FTSE Russell will not include China in its flagship government bond index, citing market liquidity and foreign exchange concerns in the country’s $5tn government debt market.
The index provider, which released the results of its annual fixed income country classification review on Thursday in New York, said measures taken by Beijing to improve foreign investor access to its government bonds “mark significant progress” towards China achieving inclusion in FTSE Russell’s flagship World Government Bond index.
But it noted that index users “have provided feedback that they would like to observe further improvements to secondary market liquidity, and increased flexibility in [foreign exchange] execution and the settlement of transactions”.
The move comes despite China making gradual reforms to allow greater market access and the inclusion this year of Chinese government bonds in the rival Bloomberg Barclays Global Aggregate index, the first such move by a major index provider.
That move could spur foreign capital flows into Chinese government debt of $150bn by 2021, according to S&P Global Ratings. Earlier this month, JPMorgan Chase also announced Chinese bonds would be included in its emerging market government bond indices.
“It’s a bit of a surprise that [China] wasn’t included [in FTSE Russell’s WGB index],” said Paul Sandhu, head of Asia-Pacific multi-asset quant solutions and client advisory for BNP Paribas Asset Management. “The market trend is inclusion and people see that China is a significant part of the global market — it moves markets whether you’re invested in it or not.”
Analysts at Citigroup have estimated that China’s inclusion in the WGB index could spur passive inflows of about $120bn into the country’s government debt.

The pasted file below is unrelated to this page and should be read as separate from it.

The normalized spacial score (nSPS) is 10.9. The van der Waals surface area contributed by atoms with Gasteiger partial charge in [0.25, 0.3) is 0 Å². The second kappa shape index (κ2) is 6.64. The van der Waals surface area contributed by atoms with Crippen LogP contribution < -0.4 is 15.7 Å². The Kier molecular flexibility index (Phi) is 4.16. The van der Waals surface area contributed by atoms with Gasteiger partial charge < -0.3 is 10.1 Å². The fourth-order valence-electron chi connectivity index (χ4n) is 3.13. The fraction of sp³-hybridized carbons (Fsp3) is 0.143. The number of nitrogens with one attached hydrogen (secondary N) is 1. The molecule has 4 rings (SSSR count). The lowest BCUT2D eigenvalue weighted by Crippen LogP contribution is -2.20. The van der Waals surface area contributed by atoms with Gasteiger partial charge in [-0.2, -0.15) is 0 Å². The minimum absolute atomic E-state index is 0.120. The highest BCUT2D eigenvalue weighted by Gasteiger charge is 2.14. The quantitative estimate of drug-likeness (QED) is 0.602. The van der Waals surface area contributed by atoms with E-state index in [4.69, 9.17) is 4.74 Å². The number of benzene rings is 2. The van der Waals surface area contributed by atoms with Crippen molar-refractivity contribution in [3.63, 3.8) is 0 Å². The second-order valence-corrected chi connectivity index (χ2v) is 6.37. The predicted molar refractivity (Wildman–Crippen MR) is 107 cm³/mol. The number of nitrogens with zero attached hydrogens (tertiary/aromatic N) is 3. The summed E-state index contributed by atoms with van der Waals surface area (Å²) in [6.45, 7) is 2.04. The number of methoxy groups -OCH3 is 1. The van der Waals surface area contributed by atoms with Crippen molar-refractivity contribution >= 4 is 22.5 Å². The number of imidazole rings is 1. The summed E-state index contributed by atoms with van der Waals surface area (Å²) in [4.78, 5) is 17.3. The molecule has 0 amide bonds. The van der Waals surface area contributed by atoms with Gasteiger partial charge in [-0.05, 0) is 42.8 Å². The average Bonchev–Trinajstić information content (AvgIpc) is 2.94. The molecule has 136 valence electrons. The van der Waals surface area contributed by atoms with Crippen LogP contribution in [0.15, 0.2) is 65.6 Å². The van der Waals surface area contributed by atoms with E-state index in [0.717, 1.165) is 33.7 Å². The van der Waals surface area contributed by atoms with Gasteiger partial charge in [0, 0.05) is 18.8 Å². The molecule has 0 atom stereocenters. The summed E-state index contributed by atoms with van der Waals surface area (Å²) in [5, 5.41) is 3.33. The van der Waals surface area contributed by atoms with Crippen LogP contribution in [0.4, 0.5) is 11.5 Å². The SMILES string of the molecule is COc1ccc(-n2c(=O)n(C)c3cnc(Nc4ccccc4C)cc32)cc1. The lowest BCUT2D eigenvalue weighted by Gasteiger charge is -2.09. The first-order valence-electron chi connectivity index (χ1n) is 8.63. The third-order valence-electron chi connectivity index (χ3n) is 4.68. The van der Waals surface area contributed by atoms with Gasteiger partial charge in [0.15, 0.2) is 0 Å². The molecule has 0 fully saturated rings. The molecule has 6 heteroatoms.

Foreign investors, while welcoming recent reforms, frequently point to persistent uncertainties when it comes to investing in onshore Chinese government debt.
Bond holdings in China are highly concentrated among a circle of large government institutions that rarely trade them. Commercial banks also tend to buy and hold bonds to maturity instead of trading them or acting as market-makers, which can cause liquidity strains. There are also concerns about a lack of foreign exchange hedging services onshore.
But that has not stopped substantial inflows of foreign money into China’s bond market this year. At the end of August, foreign holdings of Chinese debt through Hong Kong’s bond connect programme totalled more than Rmb2tn ($280bn), up more than a third from the end of 2018.
Becky Liu, China fixed-income strategist at Standard Chartered, said that the FTSE Russell decision could further sour sentiment in China’s bond market and lead to a modest rise in bond yields, which move opposite to prices, in the short term.
But she added that StanChart now saw a very high probability for Chinese bonds to be included in FTSE Russell’s WGB index in the index provider’s 2020 review, with actual inclusion to begin in 2021.
“The key is that specific requirements were raised and the suggestions are also positive to China’s bond market developments,” Ms Liu said. “We expect progress to be made in these areas.”
FTSE Russell said China remained on the index provider’s watch list for a potential upgrade and said it “looks forward to engaging with the [People’s Bank of China] further on how the outstanding criteria might best be addressed”.